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A Piece of the Sun: The Quest for Fusion Energyby Dan Clery
Synopses & Reviews
The globalizing, industrializing world has an insatiable demand for energy, but conventional sources are running out. Oil and coal are burning away, yet solar, wind, and water are decades from providing a replacement, if they ever will. The solution, says Daniel Clery in this deeply researched and revelatory book, is to be found in the original energy source, the Sun itself. There, at its center, the fusion of 620 million metric tons of hydrogen nuclei every second generates an unfathomable amount of energy. By harnessing even a tiny piece of this, mankind can secure all the heat and power we would ever need to survive.
The simple yet extraordinary ambition of nuclear-fusion scientists has garnered many skeptics but, as A Piece of the Sun makes clear, large-scale nuclear fusion is scientifically possible--and perhaps even preferable to other options. Despite the recent high profile nuclear accident at Fukushima Daiishi and lingering Cold War-era reticence toward nuclear power among much of the general public, Clery passionately and eloquently argues that the only thing keeping us from harnessing this cheap, clean and renewable energy is our own shortsightedness and folly. A new, safer, and tightly regulated nuclear industry could be the answer to all our energy woes. Timely and authoritative, A Piece of the Sunis an accessible, rousing wake-up call to change how we think about energy.
"For the past 60 years, the development of controlled atomic fusion has been the holy grail for physicists and alternative-energy advocates. Clery, a theoretical physicist and European news editor of Science magazine, introduces readers to the problems inherent in this quest and to the international group of scientists who doggedly pursue it. Following WWII and the advent of the atomic bomb (which was based on fission), British, American, and Soviet scientists began investigating the possibility of fusion as a means to build more powerful weapons. Amazingly enough, in 1958 — at the height of the Cold War — the U.K. and the U.S. completely declassified their fusion research, thereby enabling physicists from around the world to collaborate. But even with international cooperation, the magnitude of the task was glaringly apparent — it was far more complicated and expensive than they could've imagined. Getting to a point where fusion was tenable in the lab meant harnessing the power of the Sun on Earth. The author charts many dead ends and limited successes, all of which have led to a greater store of knowledge, but no fusion energy — yet. Ultimately, Clery argues that developing a source of energy that won't damage the climate — or ever run out — is worth striving for. Agent: Peter Tallack, Science Factory (U.K.). (July)" Publishers Weekly Copyright PWxyz, LLC. All rights reserved.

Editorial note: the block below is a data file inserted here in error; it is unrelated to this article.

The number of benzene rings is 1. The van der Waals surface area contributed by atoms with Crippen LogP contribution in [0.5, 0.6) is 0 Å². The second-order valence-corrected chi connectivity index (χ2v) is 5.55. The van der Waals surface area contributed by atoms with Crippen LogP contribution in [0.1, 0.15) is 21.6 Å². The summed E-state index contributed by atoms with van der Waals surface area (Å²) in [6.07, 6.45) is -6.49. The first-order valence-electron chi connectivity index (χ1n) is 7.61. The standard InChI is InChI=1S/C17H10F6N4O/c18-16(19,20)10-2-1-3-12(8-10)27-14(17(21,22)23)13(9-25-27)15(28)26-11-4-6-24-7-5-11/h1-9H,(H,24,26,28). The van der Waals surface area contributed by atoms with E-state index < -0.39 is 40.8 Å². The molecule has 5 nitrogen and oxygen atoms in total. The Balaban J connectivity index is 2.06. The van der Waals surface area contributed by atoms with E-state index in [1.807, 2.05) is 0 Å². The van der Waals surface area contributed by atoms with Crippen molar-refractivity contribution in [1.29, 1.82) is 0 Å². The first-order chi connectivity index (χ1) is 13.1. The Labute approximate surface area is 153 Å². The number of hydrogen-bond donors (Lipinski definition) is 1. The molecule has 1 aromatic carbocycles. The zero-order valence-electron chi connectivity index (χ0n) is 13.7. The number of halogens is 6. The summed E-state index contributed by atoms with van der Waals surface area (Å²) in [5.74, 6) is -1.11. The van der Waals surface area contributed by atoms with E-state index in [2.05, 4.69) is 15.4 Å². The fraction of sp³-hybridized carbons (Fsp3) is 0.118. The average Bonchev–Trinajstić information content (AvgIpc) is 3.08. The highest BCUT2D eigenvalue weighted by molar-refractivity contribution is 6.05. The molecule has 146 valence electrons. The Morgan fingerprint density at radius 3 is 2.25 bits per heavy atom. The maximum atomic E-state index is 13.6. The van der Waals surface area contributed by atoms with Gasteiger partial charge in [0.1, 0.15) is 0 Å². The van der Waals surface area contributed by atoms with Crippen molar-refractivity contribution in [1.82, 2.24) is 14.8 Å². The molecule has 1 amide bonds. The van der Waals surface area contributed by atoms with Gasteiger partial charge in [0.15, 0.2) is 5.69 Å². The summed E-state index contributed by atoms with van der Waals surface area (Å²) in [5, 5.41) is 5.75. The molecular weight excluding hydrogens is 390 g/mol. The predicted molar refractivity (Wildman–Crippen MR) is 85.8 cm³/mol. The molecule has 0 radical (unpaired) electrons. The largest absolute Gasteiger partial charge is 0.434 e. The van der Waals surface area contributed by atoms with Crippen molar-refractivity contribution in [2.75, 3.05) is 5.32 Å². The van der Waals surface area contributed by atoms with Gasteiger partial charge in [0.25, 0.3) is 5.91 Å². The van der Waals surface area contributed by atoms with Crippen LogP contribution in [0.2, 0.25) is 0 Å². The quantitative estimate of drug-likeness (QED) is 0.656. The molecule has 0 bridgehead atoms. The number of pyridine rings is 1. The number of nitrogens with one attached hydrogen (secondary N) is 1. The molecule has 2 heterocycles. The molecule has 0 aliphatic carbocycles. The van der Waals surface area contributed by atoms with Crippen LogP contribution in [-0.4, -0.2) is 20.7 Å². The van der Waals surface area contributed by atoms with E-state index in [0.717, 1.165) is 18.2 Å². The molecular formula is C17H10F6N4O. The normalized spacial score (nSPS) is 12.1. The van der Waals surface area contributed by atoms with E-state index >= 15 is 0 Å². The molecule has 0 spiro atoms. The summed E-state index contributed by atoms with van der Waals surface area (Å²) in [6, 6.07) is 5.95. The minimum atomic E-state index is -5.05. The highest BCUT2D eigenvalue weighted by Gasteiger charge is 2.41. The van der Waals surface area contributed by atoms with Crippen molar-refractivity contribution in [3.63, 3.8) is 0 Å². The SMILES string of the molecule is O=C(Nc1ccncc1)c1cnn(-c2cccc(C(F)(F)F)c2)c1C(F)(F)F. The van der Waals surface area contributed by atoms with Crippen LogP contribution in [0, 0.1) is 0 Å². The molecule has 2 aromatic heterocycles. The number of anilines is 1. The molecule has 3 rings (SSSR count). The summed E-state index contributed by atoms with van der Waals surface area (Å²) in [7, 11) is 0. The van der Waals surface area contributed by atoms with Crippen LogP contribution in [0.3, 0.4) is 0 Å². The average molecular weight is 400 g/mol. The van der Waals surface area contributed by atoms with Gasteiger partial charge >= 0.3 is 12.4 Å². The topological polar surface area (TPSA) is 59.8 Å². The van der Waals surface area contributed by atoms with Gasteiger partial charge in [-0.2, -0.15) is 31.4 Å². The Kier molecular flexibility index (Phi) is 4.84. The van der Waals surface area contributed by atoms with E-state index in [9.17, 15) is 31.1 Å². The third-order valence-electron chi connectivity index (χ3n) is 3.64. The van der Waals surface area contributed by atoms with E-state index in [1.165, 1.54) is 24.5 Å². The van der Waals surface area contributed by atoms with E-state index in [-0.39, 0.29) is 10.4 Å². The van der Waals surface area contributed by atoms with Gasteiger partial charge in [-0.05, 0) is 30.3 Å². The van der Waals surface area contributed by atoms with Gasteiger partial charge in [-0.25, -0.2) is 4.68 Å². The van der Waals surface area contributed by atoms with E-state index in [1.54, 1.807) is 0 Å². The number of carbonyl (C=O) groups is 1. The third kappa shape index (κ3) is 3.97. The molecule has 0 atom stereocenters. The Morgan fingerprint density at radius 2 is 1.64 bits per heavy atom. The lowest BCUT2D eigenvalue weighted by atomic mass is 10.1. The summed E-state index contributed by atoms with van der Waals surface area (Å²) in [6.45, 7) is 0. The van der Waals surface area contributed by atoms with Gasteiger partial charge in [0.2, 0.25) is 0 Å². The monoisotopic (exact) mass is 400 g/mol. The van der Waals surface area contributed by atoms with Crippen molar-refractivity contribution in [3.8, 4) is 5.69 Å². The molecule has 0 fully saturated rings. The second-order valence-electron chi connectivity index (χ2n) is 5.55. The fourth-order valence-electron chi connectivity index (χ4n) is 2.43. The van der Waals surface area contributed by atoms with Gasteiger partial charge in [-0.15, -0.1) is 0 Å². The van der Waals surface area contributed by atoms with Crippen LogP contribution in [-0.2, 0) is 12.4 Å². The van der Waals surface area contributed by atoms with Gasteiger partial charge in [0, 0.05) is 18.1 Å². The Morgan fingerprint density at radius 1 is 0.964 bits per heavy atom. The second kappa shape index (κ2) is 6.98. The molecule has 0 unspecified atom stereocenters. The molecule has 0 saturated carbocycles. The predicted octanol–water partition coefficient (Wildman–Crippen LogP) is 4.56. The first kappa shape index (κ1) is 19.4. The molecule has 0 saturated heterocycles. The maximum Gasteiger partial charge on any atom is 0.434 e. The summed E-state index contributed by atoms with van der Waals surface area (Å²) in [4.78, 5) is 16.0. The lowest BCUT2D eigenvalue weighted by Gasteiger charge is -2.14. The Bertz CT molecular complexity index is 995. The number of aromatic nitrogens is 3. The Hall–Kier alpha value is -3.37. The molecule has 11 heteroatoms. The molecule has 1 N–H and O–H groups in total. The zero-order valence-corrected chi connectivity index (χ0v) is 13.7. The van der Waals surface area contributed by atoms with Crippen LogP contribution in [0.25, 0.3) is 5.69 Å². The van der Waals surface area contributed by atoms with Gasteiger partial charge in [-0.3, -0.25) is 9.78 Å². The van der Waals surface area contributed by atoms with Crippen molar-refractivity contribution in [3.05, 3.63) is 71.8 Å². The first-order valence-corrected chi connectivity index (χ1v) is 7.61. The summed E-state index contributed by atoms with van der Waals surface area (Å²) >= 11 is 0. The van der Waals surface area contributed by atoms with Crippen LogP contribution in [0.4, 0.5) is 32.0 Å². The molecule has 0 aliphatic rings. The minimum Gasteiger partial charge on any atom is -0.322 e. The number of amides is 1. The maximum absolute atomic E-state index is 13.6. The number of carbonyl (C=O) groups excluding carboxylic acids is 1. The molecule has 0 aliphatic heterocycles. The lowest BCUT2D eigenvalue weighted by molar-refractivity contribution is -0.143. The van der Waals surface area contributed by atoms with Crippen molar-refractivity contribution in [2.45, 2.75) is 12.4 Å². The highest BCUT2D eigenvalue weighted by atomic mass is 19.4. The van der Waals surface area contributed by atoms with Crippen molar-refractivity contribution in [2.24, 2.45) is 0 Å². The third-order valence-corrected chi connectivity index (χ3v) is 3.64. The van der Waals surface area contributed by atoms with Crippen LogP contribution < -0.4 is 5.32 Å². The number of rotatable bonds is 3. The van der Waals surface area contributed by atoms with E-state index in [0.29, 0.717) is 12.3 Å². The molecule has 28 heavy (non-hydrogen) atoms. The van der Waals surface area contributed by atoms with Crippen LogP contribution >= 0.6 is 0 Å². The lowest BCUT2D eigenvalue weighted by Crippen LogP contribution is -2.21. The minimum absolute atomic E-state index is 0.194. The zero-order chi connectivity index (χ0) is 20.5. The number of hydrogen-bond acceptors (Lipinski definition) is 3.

Our rapidly industrializing world has an insatiable hunger for energy and conventional sources are struggling to meet demand. Oil is running out, coal is damaging our climate, many nations are abandoning nuclear, yet solar, wind, and water will never be a complete replacement. The solution, says Daniel Clery in this deeply researched and revelatory book, is to be found in the original energy source: the Sun itself. There, at its center, the fusion of 620 million tons of hydrogen every second generates an unfathomable amount of energy. By replicating even a tiny piece of the Suns power on Earth, we can secure all the heat and energy we would ever need.
Nuclear fusion scientists have pursued this simple yet extraordinary ambition for decades. Skeptics say it will never work but, as A Piece of the Sun makes clear, large-scale nuclear fusion is scientifically possible—and has many advantages over other options. Fusion is clean, green and virtually limitless and Clery argues passionately and eloquently that the only thing keeping us from proving its worth is our politicians shortsightedness. The world energy industry is worth trillions of dollars, divert just a tiny fraction of that into researching fusion and we would soon know if it is workable.
Timely and authoritative, A Piece of the Sun is a rousing call-to-arms to seize this chance of avoiding the looming energy crisis.
About the Author
Daniel Clery studied theoretical physics at York University, U.K. For more than two decades, he has edited and written for some of the worlds top science magazines, including Physics World, New Scientist and Science. As a news editor for Science magazine since 1993, Clery has covered many of the biggest science news stories of our time.
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